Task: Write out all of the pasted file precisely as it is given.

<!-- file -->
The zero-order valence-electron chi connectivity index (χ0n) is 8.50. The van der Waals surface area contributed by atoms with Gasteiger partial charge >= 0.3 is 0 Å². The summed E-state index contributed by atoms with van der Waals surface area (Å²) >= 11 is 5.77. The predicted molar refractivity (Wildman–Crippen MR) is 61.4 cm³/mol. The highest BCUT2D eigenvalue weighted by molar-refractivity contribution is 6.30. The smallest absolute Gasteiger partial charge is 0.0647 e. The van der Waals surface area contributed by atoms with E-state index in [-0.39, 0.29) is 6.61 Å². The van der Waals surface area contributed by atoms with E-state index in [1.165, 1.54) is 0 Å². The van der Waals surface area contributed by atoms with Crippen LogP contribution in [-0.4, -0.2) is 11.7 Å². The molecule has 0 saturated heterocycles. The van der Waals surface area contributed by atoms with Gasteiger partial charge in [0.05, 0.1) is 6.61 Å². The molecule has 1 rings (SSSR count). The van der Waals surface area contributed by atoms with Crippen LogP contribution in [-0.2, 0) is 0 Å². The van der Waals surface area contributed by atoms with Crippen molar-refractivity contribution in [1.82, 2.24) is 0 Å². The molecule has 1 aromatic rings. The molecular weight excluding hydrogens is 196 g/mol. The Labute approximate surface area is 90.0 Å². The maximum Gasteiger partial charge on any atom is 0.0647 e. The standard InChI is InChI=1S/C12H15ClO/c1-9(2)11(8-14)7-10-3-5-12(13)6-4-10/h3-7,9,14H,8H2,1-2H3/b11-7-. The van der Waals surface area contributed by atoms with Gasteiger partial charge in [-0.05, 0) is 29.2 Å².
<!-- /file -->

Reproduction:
The zero-order valence-electron chi connectivity index (χ0n) is 8.50. The van der Waals surface area contributed by atoms with Gasteiger partial charge >= 0.3 is 0 Å². The summed E-state index contributed by atoms with van der Waals surface area (Å²) >= 11 is 5.77. The predicted molar refractivity (Wildman–Crippen MR) is 61.4 cm³/mol. The highest BCUT2D eigenvalue weighted by molar-refractivity contribution is 6.30. The smallest absolute Gasteiger partial charge is 0.0647 e. The van der Waals surface area contributed by atoms with E-state index in [-0.39, 0.29) is 6.61 Å². The van der Waals surface area contributed by atoms with E-state index in [1.165, 1.54) is 0 Å². The van der Waals surface area contributed by atoms with Crippen LogP contribution in [-0.4, -0.2) is 11.7 Å². The molecule has 0 saturated heterocycles. The van der Waals surface area contributed by atoms with Gasteiger partial charge in [0.05, 0.1) is 6.61 Å². The molecule has 1 rings (SSSR count). The van der Waals surface area contributed by atoms with Crippen LogP contribution in [-0.2, 0) is 0 Å². The van der Waals surface area contributed by atoms with Crippen molar-refractivity contribution in [1.82, 2.24) is 0 Å². The molecule has 1 aromatic rings. The molecular weight excluding hydrogens is 196 g/mol. The Labute approximate surface area is 90.0 Å². The maximum Gasteiger partial charge on any atom is 0.0647 e. The standard InChI is InChI=1S/C12H15ClO/c1-9(2)11(8-14)7-10-3-5-12(13)6-4-10/h3-7,9,14H,8H2,1-2H3/b11-7-. The van der Waals surface area contributed by atoms with Gasteiger partial charge in [-0.05, 0) is 29.2 Å².